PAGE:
Wednesday, May 22, 2024

Botswana has to emerge out of the diplomatic shadows

Early last week Botswana Government announced that President Ian Khama had nominated Gloria Somolekae as Botswana’s candidate for the Executive Board of UNESCO for the period 2016-2019.

According to government communications, the name of the nominee will be submitted at Botswana’s Embassy in Brussels and mobilization for her campaign will commence. The nomination will take place during the 38th Session of UNESCO General Conference to be held in November 2015 at UNESCO Headquarters, Paris.

As the government press release rightly states the UNESCO Executive Board consists of 58 states.

Nobody doubts Dr Somolekae’s qualification for the job. Stiff competition and contest are however inevitable as many other countries will be putting forward candidates. Such contests will go far beyond Somolekae’s r├®sum├®.
For many of the countries, this is a high stakes, high profile assignment.

Thus countries will stop at nothing to get the trophy.

It is a job that requires much more than just technical qualification.

Diplomatic endurance levels will be put on display.

For Somolekae to get the job a lot of lobbying is going to be required. That lobbying will be done among the voting states, and it is a responsibility that falls on the shoulders of an individual no less than the Head of State,
in our instance President Ian Khama.

Under previous similar situations, there have been temptations on President Ian Khama to hold back and in some instances to delegate the lobbying part to his missions abroad. That did not work.

Any delegation to a lesser authority will as it has happened in the past be perceived as demeaning by the countries whose backing is being lobbied.

Additionally, such lobbying, if it is to bear fruits will entail much more than phone calls.

Face to face interactions at the heads of government levels will be required.

This as a fact means President Khama, internationally perceived as reclusive, leaning his home front comfort zone for long travels abroad to meet colleagues abroad whose hospitality cannot be guaranteed.

Recent history on similar applications is however not encouraging.

Recently Attorney General Athaliah Molokomme applied for a job at the International Criminal Court as the President of the Assembly of State Parties (ASP).

The Assembly of States Parties is the Court’s management oversight and legislative body and is composed of representatives of the States which have ratified or acceded to the Rome Statute.

Molokomme eventually lost out, not so much as a result of qualifications, but because Botswana could not lobby enough numbers to back Dr Molokomme.

It is instructive that Molokomme and Somolekae are both women.

The two women also share a professional history in the academia.

And both of them are women of letters, with each of them holding a PhD behind a long trail of qualifications that follows their names.

By evoking the Molokomme experience, we are in no way trying to be ominous about the fate that awaits Somolekae.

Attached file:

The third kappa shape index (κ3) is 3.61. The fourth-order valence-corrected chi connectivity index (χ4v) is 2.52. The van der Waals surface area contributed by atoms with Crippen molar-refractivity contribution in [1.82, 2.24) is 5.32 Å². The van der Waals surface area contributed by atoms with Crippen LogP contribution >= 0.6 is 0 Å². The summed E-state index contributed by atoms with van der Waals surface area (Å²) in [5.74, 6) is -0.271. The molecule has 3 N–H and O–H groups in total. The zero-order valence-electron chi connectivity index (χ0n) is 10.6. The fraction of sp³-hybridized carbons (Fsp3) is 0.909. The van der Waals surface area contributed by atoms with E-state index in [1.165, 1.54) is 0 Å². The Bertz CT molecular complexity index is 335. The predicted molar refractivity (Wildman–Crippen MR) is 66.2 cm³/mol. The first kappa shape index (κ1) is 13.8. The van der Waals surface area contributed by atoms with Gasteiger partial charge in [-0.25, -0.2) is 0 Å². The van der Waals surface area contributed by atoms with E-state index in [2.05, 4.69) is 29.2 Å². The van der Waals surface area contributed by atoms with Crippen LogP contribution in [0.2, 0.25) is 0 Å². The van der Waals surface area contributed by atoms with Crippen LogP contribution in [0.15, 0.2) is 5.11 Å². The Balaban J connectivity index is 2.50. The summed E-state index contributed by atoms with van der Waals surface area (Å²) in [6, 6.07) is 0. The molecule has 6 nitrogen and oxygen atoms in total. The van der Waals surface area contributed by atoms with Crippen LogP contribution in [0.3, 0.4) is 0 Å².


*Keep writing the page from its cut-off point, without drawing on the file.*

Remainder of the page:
All we are trying to do is point out that Botswana used to have a unique ability to attract goodwill among nations.
That goodwill extended far beyond southern Africa and indeed Africa.

Those days are however gone.

What little remains is not much more that nostalgia.

It is not that all of a sudden the world hates us.

Rather it is because we have become indifferent and in other instances aloof to the world.

Under the current government, Botswana has chosen to recoil into a shell of its own.
Our President interacts very little with his peers.

Inevitably, the world has chosen to behave in kind.

The task really is to reach out, not just so that as country we could entertain a chance of scooping jobs as those coveted by Dr Somolekae and Dr Molokomme before her, but more because it is only when we network that as a country we can wield some kind of influence over other countries.

As a small country with a small economy, producing nothing over which the world would cease to run if we stopped producing it, the only strongest leverage that we have is our democratic values.

But we over the last few years we been doing pretty little to market these values to the market, which really is the outside world.

Where we once were extroverted and outward looking, we have now become introverted and inward looking. Where we once were engaging and hospitable, we now have become reclusive and xenophobic. Where we once were internationalist and diplomatic outlook, we now have become abrasive, generally isolationist and withdrawn.
Our trademark diplomatic instinct is these days from the rooftops, behaving as if we are a superpower while truth is that we barely have any instruments at our disposal to influence regional let alone world events.

As one senior Canadian politician once told me, Botswana really has over the years been punching above its weight.

He meant it as a compliment. He was referring to a past era, where on account of our values we had become a paid-up member of the world community ÔÇô more often than not playing in big leagues.
That era is gone.

Instead our current leaders often come across as people who have something against the world.

Naturally this weighs down on them and has a psychological effect that drives them to overreach themselves.
The solution is to come down to earth. But more importantly to emerge out of the diplomatic shadows under which as a country we have submerged ourselves.


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